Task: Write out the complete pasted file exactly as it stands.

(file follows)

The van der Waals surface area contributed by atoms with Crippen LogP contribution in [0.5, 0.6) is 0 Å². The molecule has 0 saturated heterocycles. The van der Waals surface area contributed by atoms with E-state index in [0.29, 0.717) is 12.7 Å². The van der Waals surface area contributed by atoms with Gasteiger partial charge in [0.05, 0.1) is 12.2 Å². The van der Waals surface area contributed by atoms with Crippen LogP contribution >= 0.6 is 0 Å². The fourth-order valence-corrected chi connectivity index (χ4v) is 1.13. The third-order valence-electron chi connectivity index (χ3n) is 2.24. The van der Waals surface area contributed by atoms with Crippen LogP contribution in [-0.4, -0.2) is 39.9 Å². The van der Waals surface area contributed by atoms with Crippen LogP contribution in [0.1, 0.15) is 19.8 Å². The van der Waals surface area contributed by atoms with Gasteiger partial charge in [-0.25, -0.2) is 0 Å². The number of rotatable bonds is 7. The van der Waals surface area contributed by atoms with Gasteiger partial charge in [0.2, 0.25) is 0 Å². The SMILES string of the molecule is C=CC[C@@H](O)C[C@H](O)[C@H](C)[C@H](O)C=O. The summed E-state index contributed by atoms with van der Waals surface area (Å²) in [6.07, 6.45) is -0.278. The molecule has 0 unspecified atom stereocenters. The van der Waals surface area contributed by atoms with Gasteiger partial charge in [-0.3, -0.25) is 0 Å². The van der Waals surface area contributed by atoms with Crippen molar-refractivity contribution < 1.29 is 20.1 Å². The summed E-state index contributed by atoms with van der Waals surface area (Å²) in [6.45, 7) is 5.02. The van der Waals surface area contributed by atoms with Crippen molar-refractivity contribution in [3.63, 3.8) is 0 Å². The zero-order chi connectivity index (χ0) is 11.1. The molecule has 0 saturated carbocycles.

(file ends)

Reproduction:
The van der Waals surface area contributed by atoms with Crippen LogP contribution in [0.5, 0.6) is 0 Å². The molecule has 0 saturated heterocycles. The van der Waals surface area contributed by atoms with E-state index in [0.29, 0.717) is 12.7 Å². The van der Waals surface area contributed by atoms with Gasteiger partial charge in [0.05, 0.1) is 12.2 Å². The van der Waals surface area contributed by atoms with Crippen LogP contribution >= 0.6 is 0 Å². The fourth-order valence-corrected chi connectivity index (χ4v) is 1.13. The third-order valence-electron chi connectivity index (χ3n) is 2.24. The van der Waals surface area contributed by atoms with Crippen LogP contribution in [-0.4, -0.2) is 39.9 Å². The van der Waals surface area contributed by atoms with Crippen LogP contribution in [0.1, 0.15) is 19.8 Å². The van der Waals surface area contributed by atoms with Gasteiger partial charge in [-0.25, -0.2) is 0 Å². The number of rotatable bonds is 7. The van der Waals surface area contributed by atoms with Gasteiger partial charge in [0.2, 0.25) is 0 Å². The SMILES string of the molecule is C=CC[C@@H](O)C[C@H](O)[C@H](C)[C@H](O)C=O. The summed E-state index contributed by atoms with van der Waals surface area (Å²) in [6.07, 6.45) is -0.278. The molecule has 0 unspecified atom stereocenters. The van der Waals surface area contributed by atoms with Gasteiger partial charge in [-0.3, -0.25) is 0 Å². The van der Waals surface area contributed by atoms with Crippen molar-refractivity contribution < 1.29 is 20.1 Å². The summed E-state index contributed by atoms with van der Waals surface area (Å²) in [6.45, 7) is 5.02. The van der Waals surface area contributed by atoms with Crippen molar-refractivity contribution in [3.63, 3.8) is 0 Å². The zero-order chi connectivity index (χ0) is 11.1. The molecule has 0 saturated carbocycles.